Interesting comments from the esteemed author, James D. Hornfischer:
I’m delighted to find this colloquy unfolding in this reputable forum between such well-informed service professionals.
As I tried fervently to convey in NEPTUNE’S INFERNO, I’m sympathetic to the plight of the Guadalcanal Marines who were forced to persevere without air cover or full provisions for a period of time that they could not know at the time. Doing their business under these conditions, they were gallant and resourceful as ever. They are entitled not only to their pride, but also their chagrin. The question is whether the study of this history should end there. Is their heat-of-the-moment rage sufficient to serve as the final word on Frank Jack Fletcher and the Navy’s performance in the campaign? This question pretty well answers itself in the asking.
The blogger labels as revisionist any assessment of Fletcher that does not comport with the partisan, Corps-centric assessments formulated during and immediately after the war and abetted by Samuel Eliot Morison (and never rebutted by Fletcher himself).
The Marines’ resentment of Frank Jack Fletcher was well placed in its day. Our burden today is to see it in light of everything else we know about the complex circumstances that attended the campaign. Most of these, of course, were invisible from the beach. In NEPTUNE’S INFERNO I tried to thread that needle without resorting to the kind of interservice partisanship that characterizes many of the Corps-centric accounts of the campaign.
Admiral Nimitz instructed his commanders at all times to operate under the guiding star of “calculated risk,” that is, to weigh the potential benefits of an action against its potential costs and drawbacks. In choosing how long to expose the Pacific’s only three carriers in direct support of the Guadalcanal landings, Admiral Fletcher determined how much risk he was willing to accept in the opening act of Operation Watchtower. He informed his colleagues in advance of the operation and his decision was extensively debated in advance.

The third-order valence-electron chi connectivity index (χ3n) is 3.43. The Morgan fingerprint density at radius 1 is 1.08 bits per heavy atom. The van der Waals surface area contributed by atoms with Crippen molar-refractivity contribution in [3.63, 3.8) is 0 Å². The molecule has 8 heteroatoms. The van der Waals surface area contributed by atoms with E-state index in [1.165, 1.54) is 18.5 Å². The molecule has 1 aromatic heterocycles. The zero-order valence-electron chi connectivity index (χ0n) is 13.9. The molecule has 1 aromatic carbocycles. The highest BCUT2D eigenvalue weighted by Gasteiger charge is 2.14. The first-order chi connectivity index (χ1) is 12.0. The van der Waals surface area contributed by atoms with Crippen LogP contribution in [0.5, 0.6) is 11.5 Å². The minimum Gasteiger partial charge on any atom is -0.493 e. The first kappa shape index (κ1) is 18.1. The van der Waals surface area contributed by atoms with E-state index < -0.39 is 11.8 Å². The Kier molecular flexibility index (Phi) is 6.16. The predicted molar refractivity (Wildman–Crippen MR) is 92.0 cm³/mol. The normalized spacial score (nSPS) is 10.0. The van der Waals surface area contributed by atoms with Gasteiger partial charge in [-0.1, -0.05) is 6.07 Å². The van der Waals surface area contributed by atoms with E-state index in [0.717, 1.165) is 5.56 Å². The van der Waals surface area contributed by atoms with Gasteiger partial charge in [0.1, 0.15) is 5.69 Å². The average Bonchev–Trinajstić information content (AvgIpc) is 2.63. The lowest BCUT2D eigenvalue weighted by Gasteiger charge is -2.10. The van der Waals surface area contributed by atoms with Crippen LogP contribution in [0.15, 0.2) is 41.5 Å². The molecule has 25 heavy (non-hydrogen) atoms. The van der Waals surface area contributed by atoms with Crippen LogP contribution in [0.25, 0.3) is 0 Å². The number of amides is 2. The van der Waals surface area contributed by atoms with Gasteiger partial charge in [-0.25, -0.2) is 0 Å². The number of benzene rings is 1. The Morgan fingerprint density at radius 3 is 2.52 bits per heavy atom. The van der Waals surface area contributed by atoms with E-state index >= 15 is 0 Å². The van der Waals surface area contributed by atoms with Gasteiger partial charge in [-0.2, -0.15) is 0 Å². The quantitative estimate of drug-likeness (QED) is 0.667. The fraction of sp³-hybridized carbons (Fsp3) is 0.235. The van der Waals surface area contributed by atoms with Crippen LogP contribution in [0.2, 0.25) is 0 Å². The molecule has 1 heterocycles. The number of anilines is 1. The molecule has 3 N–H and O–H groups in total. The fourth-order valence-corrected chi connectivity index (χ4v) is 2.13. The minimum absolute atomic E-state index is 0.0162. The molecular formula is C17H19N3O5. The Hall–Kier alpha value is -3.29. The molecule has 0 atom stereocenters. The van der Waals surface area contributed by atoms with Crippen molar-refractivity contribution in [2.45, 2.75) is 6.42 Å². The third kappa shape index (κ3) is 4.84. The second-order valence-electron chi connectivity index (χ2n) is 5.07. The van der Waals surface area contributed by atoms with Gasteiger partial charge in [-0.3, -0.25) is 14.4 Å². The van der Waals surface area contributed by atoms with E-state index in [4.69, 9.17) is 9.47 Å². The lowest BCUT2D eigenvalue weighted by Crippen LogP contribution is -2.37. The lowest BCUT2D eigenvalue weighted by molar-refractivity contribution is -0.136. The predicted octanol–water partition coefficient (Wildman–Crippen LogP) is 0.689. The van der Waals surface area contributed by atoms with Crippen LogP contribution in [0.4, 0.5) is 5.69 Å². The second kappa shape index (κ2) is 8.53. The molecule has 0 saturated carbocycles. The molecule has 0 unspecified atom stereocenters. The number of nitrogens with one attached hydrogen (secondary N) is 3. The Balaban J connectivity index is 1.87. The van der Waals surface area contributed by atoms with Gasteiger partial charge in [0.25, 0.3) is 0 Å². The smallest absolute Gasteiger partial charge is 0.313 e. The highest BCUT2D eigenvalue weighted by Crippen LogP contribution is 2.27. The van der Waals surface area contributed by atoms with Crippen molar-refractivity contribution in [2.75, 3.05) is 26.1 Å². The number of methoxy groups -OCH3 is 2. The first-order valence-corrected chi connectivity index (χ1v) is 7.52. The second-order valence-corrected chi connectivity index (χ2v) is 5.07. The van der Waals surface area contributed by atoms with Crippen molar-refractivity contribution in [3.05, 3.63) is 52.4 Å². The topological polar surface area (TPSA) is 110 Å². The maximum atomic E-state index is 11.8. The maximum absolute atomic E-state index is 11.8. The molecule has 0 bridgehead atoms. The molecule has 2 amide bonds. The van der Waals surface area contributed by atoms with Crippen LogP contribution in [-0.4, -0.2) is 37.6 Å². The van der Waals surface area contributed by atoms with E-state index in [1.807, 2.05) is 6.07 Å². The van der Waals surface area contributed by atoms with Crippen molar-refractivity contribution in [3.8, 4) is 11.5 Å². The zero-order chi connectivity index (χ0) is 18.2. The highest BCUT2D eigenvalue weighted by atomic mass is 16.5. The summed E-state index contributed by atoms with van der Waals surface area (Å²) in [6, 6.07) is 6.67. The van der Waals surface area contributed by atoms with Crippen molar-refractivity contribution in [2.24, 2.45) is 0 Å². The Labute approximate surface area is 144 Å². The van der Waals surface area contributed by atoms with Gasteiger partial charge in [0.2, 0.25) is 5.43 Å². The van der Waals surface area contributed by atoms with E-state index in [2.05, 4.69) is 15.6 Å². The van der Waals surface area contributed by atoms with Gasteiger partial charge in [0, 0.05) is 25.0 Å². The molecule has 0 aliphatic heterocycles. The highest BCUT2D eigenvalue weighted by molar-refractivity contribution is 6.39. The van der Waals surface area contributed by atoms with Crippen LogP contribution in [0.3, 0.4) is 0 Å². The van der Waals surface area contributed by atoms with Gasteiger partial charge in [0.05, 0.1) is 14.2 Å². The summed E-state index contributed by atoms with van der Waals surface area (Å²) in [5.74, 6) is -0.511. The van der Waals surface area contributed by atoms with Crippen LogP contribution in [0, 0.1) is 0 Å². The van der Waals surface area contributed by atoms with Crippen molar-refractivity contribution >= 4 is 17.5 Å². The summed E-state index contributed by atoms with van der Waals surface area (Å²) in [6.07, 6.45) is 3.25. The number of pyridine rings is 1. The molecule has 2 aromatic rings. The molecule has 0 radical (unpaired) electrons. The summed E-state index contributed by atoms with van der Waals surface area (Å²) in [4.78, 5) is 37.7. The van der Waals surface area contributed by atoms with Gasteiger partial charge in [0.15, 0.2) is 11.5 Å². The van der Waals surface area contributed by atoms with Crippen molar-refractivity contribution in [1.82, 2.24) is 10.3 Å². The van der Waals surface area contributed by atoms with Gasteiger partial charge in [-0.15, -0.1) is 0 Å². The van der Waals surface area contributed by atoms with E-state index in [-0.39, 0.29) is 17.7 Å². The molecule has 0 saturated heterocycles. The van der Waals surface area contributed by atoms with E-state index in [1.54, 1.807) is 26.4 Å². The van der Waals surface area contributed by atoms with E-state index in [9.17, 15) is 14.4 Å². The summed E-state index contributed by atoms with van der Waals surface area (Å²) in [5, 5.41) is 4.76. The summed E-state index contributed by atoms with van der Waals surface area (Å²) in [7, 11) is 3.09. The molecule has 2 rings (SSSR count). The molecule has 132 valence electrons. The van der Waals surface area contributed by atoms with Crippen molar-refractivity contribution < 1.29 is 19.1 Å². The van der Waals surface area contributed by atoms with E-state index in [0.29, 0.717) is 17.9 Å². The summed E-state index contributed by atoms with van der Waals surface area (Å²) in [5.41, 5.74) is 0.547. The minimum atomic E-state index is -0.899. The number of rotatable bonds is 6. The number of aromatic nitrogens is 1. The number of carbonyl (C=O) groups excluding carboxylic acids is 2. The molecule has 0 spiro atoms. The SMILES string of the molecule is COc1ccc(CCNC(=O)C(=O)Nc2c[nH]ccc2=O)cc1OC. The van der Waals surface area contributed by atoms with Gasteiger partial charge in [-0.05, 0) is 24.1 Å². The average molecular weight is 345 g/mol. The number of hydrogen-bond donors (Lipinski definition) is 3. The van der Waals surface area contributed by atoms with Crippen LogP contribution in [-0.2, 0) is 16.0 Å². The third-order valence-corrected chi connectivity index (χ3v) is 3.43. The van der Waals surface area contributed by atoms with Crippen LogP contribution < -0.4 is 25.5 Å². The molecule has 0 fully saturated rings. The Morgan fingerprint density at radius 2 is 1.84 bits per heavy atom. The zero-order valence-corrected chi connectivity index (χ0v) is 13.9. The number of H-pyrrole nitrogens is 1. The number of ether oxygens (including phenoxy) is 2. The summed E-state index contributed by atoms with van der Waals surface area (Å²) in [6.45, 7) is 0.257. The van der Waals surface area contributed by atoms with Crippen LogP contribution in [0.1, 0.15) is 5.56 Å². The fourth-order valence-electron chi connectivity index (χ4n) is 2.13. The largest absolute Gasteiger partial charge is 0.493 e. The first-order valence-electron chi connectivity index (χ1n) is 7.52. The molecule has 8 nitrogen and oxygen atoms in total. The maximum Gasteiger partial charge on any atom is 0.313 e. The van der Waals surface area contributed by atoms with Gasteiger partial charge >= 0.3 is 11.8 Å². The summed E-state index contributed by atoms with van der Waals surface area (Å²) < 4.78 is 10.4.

Today, it’s all over but the shouting. History bears out the wisdom of his determination. The Marines were left without carrier air support from the carriers’ withdrawal on August 9 until August 20, when the USS Long Island delivered the body of the Cactus Air Force. The consequences of those eleven days of exposure turned out, happily, to be negligible. The Japanese did nothing to seriously threaten the U.S. position on Guadalcanal during that time. The carriers returned in time to fight the Battle of the Eastern Solomons. (His conduct of the battle demonstrated the sincerity of his caution; he ordered one of his three carriers, the Wasp, out of the battle area to refuel.) Fighting with one hand behind his back, so to speak, he used the Enterprise and Saratoga to deflect the Japanese push. He saved his fleet for that moment and the others that followed. One could well speculate that had he left his carriers near Guadalcanal continuously from August 7, they might have been struck, making the close victory of Eastern Solomons impossible and imperiling the Marine position even more seriously.